Tip number three: Be nice about it

Yes, I know, this one is quite obvious. When you are asking for something from someone, be non confrontational, smile a little, and be polite. "Please" and "Thank you" can take you very far in life, believe it or not. Also a small compliment never hurt anyone. Be sure and seem sincerely nice about it, don't look like you are trying to use them.

Tip number four: It's a question, not a statement

One problem some people have when asking for something is they tend to turn it from a question into a statement. "Would it be alright if I left early to go to my kids game?" is better than "Hey I'm leaving early for my kids game, okay?" Because when you put it as a statement, it makes you seem to be the person calling the shots, which quite obviously you aren't, or you would not need to ask for something. When others feel like they are being ordered, they are more likely to be unhappy by it. Let them feel it is their choice and that they have the power and they will be more likely to say yes.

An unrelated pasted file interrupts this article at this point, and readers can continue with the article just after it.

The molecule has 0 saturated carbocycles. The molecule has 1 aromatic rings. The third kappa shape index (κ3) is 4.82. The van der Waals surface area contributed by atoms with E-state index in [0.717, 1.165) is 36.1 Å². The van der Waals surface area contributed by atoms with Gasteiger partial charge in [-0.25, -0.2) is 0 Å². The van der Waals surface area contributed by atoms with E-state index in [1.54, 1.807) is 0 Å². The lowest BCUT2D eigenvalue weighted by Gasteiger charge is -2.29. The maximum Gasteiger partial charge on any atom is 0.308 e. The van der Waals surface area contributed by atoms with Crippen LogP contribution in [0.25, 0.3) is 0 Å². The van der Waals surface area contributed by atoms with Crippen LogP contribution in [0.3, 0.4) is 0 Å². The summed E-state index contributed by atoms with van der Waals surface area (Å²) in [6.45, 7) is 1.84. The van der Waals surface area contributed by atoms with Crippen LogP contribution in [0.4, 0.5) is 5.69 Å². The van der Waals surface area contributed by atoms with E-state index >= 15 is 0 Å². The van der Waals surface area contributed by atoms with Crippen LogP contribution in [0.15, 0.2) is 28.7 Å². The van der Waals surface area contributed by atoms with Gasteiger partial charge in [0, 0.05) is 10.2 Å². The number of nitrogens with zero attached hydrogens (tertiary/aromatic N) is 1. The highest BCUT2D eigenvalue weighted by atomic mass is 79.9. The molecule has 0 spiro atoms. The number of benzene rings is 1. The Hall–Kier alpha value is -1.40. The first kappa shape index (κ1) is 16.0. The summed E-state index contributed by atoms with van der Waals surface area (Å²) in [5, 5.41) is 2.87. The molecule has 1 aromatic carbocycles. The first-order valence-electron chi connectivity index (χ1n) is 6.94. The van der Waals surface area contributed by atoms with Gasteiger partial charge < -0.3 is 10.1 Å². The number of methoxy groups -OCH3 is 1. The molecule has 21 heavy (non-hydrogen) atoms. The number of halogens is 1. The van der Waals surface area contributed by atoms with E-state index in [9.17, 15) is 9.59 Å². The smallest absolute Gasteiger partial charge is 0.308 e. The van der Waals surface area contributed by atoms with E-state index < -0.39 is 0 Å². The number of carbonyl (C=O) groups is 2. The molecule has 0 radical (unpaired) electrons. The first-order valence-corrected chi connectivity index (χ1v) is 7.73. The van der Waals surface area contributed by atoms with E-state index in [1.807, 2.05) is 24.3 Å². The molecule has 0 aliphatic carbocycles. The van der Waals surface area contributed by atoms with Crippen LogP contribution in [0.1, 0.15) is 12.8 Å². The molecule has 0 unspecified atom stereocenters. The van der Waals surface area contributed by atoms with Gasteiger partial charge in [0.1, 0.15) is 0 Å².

Tip number five: If yes, be grateful, if no, don't whine

Getting someone to agree with you is only about two thirds of the task. The other one third is making sure that in the future they will say yes again. To do this make sure that if someone says no to you, do not cry, pout, or whine. This will get on their nerves and make them not want to do you any favors ever because you are a brat about not getting your way. Instead, just say alright, and act okay. On the other hand, if the person says yes, be sure to appear genuinely grateful and let them know you appreciate what they are doing for you. Look them in the eye and say thank you. This lets the person know they are not being taken for granted and will make them more likely to say yes in the future.

Tip number six: When all else fails, negotiate